When storms occur, roofs are the main target for hail and wind damage. The effect of hailstone impact on roofing materials has been studied by several different authorities, including the U.S. Department of Commerce. Their findings, published in a paper entitled, “Hail Resistance of Roofing Products,” indicates that damage to shingle roofing should not be defined as cosmetic surface indentations. Only actual fractures in the surface coating or base material should be defined as damage. Superficial scuffing does not interfere with the performance of the roofing product. The Commerce Department’s tests further revealed that fiberglass-asphalt shingles, as opposed to the older organic-mat shingles, have excellent resistance to hailstone impact — at least for hailstone less than or equal to two inches in diameter. The reason is that the fiberglass mat provides greater tensile strength and toughness inside the shingle.
The amount of hail damage suffered by a roof depends on its age and on the type shingle used. The older and weaker organic felt-based shingles are known to undergo rapid natural deterioration from ultraviolet radiation exposure. The deterioration is usually manifested as cupping or curling of the individual shingle and/or extreme loss of granular surface material. When hailstones strike the surfaces of these older, brittle materials, they can actually break through the shingle. This leads to a rapid degeneration and material breakdown, increasing the chance for leakage.
Small indentations on shingles, therefore, are not considered damage, if the fiberglass base mat is not fractured. Breaks in the base mat will allow leaks, while surface dents and dings will not affect the shingle’s ability to repel water.
Hailstones with diameters of 1-1/2 inch or more are usually required to break shingles or knock holes in them.
Accompanying high winds can damage roofs by blowing off deteriorated or loose shingles, and cause other problems as well.
A common problem with assessing wind damage is that strong wind is often blamed for damage to a home that existed before the wind, but was never noticed until a storm or the close proximity of a tornado prompted scrutiny.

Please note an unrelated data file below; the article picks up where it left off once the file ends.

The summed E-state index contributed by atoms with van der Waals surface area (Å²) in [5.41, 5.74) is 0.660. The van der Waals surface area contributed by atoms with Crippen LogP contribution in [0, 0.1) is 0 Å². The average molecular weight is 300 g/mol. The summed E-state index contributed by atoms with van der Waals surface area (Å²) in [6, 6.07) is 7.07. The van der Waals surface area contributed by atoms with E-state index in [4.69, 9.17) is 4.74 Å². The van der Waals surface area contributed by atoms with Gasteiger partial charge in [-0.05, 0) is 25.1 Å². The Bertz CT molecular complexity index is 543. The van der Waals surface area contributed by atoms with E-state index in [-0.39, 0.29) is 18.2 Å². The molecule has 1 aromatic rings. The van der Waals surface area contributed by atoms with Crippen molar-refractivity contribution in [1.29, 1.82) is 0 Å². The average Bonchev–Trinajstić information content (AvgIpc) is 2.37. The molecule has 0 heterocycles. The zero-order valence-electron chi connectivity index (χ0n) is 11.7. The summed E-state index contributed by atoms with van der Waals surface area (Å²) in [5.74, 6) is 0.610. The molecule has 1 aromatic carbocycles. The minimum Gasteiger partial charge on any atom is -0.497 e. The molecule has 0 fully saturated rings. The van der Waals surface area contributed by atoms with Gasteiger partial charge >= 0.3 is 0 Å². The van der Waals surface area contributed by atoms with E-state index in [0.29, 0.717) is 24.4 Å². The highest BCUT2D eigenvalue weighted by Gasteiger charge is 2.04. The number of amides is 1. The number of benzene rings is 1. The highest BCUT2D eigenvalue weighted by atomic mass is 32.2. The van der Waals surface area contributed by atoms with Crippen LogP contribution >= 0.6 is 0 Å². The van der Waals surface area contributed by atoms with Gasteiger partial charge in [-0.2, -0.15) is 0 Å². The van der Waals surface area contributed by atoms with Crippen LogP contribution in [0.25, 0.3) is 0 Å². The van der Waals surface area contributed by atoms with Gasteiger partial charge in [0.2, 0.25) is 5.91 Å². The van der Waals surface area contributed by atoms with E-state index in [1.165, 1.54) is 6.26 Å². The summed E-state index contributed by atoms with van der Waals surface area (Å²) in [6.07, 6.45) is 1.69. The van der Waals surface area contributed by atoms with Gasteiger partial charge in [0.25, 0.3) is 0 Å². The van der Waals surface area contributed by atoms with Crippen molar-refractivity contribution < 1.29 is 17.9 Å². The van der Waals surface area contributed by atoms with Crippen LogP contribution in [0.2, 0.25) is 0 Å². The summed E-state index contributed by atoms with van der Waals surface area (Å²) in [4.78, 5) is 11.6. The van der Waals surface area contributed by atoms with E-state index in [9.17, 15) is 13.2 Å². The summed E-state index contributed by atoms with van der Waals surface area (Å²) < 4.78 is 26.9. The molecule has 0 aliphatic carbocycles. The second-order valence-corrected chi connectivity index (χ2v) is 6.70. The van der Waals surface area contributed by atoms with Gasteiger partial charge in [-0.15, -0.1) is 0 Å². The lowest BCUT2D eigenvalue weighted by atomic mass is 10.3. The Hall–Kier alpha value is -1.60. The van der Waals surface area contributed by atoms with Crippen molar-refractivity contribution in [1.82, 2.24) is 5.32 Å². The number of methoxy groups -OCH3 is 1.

Besides knowing that a direct hit by a tornado will shatter and scatter almost any building, or that direct hits by tornado-launched debris can inflict much damage, most people know little about any other effect a tornado can have.
Research conducted by the University of Chicago, The National Weather Service, the Institute of Disaster Research, and others has established common rules about tornadoes and dismissed some of the myths, such as atmospheric over pressure damages to residential buildings, with the book most often cited being, Tornado: An Engineered Oriented Perspective. This book describes tornado damages as always increasing from the “outside in” and the “top down.” Residential buildings invariably suffer much worse exterior damages than interior damages and invariably these damages are also worse on the upper levels. The primary destructive components of a tornado are wind pressure and flying debris. Therefore, a tornado is likely to damage the roofing and exterior siding of a building prior to causing damage to the interior or foundation structure. Hence, unless exterior damages are significant, the likelihood of interior damages are very small.
Yet, many people insist that a passing tornado “twisted” their home, or lifted it off the foundation and set it back down, causing damage.
This discovered damage is often the result of years of poor maintenance, noticed only after a tornado has passed.